October 10, 2018

The 10 newsrooms Ian Hoppe has visited this year — from Jackson, Mississippi, to Carbondale, Illinois, to Los Angeles, California— are all changing.

Some still work from their original buildings. Some have moved. Almost all are smaller.

“But the reporters are still grinding away,” said Hoppe. “They don’t really need some special spot or a flashy newsroom. They’re still grinding and doing their thing.”

And that thing, in this case, is local investigative journalism. Now, Hoppe and a team from al.com’s Reckon are telling their stories through a video series for Facebook Watch. (Reckon, just a reminder, is al.com’s social brand.)

So far, “Chasing Corruption” has brought in more than 800,000 views for the stories of a sneaky sheriff in Kentucky, a vote-suppressing governor in Alabama and a dangerously negligent and well-paid housing official in Illinois.

“My name is Ian Hoppe,” the director and host says near the start of the first three videos in the series. “And I’m here to show you why local reporters matter.”

The pitch

Facebook approached both national and regional media outlets for Facebook Watch pitches, Hoppe said. Alabama Media Group, the parent company of al.com, pitched several.

Neither Facebook or al.com disclosed how much Facebook put toward funding “Chasing Corruption.” As Nieman Lab’s Christine Schmidt reported in June, the series was the only project from a local newsroom for Facebook Watch at the time. It has since teamed up with several local newsrooms including through Tegna, McClatchy and Hearst.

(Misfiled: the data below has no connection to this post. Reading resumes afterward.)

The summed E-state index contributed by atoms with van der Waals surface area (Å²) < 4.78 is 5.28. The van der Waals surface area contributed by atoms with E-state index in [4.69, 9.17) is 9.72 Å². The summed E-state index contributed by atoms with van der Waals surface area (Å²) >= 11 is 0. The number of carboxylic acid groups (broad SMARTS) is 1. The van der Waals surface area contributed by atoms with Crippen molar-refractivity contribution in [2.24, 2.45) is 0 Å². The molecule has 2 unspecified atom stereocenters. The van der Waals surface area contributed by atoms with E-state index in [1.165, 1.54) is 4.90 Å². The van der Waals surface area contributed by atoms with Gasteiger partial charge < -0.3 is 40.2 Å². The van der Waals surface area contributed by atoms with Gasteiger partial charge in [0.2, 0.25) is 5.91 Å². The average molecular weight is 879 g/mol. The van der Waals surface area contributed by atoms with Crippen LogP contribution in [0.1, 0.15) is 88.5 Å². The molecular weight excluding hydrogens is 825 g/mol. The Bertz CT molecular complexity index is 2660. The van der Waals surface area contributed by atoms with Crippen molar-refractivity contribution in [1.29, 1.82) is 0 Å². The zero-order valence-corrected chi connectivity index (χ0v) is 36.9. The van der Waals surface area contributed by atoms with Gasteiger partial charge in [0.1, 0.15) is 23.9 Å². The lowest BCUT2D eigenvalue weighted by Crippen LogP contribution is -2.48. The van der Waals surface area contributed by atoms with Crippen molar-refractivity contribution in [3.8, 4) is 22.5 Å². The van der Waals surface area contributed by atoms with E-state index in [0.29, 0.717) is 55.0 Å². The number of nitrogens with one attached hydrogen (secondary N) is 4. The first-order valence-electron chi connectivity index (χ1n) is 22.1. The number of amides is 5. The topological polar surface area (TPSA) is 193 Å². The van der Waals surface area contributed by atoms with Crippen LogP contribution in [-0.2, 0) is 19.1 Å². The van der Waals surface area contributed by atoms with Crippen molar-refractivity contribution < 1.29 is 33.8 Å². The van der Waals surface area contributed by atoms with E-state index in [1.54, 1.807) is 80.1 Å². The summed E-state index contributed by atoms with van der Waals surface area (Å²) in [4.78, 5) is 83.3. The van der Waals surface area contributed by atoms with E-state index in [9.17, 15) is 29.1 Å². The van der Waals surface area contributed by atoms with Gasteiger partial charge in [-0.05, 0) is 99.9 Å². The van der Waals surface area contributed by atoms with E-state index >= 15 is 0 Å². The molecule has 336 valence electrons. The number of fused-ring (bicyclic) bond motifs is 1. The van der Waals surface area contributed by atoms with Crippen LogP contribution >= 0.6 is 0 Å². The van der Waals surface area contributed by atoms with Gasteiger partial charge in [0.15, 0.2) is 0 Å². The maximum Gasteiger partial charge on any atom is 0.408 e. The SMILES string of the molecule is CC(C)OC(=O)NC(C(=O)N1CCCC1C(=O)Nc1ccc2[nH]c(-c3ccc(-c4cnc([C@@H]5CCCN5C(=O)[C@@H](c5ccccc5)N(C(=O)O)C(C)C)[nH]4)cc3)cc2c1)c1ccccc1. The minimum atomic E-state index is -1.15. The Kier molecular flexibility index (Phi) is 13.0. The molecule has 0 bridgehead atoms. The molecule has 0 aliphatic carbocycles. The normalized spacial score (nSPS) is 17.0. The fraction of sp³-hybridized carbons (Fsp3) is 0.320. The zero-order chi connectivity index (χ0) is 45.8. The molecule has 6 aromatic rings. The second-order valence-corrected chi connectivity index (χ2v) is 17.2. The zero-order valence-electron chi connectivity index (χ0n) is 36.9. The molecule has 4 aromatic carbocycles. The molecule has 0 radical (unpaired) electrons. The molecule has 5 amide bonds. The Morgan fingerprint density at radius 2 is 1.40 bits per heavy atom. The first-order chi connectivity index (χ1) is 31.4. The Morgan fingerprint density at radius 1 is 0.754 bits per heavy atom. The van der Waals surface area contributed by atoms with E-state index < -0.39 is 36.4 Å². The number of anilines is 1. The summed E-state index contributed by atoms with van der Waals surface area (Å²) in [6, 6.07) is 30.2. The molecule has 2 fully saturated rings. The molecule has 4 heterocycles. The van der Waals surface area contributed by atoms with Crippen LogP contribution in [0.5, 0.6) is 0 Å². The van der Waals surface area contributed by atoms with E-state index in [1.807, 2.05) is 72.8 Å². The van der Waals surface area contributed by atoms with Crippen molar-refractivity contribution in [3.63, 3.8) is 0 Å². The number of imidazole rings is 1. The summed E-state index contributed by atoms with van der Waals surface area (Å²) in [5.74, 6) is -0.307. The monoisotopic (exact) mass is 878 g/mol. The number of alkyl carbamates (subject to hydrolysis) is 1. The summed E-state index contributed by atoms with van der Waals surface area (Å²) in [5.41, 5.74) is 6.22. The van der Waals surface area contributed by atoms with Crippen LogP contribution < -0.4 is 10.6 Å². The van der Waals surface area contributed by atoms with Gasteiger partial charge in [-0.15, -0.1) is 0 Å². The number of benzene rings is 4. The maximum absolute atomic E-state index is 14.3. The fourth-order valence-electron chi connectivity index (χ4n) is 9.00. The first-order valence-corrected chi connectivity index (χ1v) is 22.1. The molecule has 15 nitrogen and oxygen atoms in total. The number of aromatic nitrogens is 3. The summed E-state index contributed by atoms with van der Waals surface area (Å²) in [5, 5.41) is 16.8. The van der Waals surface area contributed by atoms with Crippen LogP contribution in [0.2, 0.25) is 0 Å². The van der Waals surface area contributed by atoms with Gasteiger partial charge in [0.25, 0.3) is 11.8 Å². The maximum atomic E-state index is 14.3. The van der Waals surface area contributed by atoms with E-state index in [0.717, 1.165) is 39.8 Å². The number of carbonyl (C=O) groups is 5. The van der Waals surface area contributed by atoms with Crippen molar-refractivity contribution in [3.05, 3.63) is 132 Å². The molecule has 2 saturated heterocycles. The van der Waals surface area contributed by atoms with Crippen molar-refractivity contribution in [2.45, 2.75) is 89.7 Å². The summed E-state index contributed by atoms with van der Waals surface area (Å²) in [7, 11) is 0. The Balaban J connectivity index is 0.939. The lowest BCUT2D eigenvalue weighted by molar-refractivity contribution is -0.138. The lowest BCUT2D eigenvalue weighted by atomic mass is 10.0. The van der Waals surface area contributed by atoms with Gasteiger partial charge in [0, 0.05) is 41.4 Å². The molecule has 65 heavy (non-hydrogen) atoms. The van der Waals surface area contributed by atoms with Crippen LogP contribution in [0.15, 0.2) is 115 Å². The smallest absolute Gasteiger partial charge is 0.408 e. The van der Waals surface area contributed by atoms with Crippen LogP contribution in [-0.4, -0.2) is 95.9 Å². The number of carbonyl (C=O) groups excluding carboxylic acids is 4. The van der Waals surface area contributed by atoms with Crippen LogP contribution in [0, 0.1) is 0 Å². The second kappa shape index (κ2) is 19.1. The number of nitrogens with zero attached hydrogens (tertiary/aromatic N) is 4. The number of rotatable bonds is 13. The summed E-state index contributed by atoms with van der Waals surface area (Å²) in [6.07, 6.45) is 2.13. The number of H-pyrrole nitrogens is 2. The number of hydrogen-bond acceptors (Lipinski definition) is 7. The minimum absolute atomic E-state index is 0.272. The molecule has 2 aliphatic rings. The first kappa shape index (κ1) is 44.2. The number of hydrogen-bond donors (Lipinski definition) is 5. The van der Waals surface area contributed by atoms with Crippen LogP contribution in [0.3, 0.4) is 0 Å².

Hoppe is working with producer Marsha Oglesby and colleagues Amy Yurkanin, John Hammontree, Ginnard Archibald, Catherine May and Justin Yurkanin on the series. (AMG’s Michelle Holmes, now head of partnerships, led the start of the project.)

So far, production has taken Hoppe to several newsrooms, including The Los Angeles Times and The Washington Post for local coverage; to The Clarion-Ledger in Jackson, Mississippi; The Times-Tribune in Corbin, Kentucky; and The Southern Illinoisan in Carbondale, Illinois.

And they’re not just visiting newspapers. “Chasing Corruption” also spent time with the Texas Observer, a magazine, and the TV station WVUE in New Orleans.

The team looked for stories and reporters to focus on through Investigative Reporters and Editors’ contest winners, Pulitzer Prize winners and by asking other journalists.

“In some ways, these stories are a love letter to investigative journalism,” said Kelly Scott, AMG’s vice president of content. “We are focused on the jobs that investigative journalists do throughout the country and the service they provide and what that means to America at this point in our country.”

The series uses video, animation and a dash of humor to show that local investigative reporting comes from newsrooms of all sizes and from journalists of all backgrounds. “Chasing Corruption” doesn’t just show corrupt elected officials, either, but how systematic corruption impacts whole communities, said Hammontree, Reckon’s managing producer and one of the show’s writers.

And it lets the reporters who did the work to tell their own stories. Those journalists live in their communities and are affected by what happens there.

“Journalists aren’t some big fat boogeyman,” Hoppe said. “In all of these instances, they are people who are living in a community and love their community and want it to be the best it can be.”

Opportunity and responsibility 

“Chasing Corruption” feels like it’s somewhere between traditional reporting and a John Oliver spot, said Doug Haddix, executive director of Investigative Reporters and Editors.

“I imagine it’s really designed to engage with people who might not be traditional viewers,” he said. “And that gives me a lot of hope.”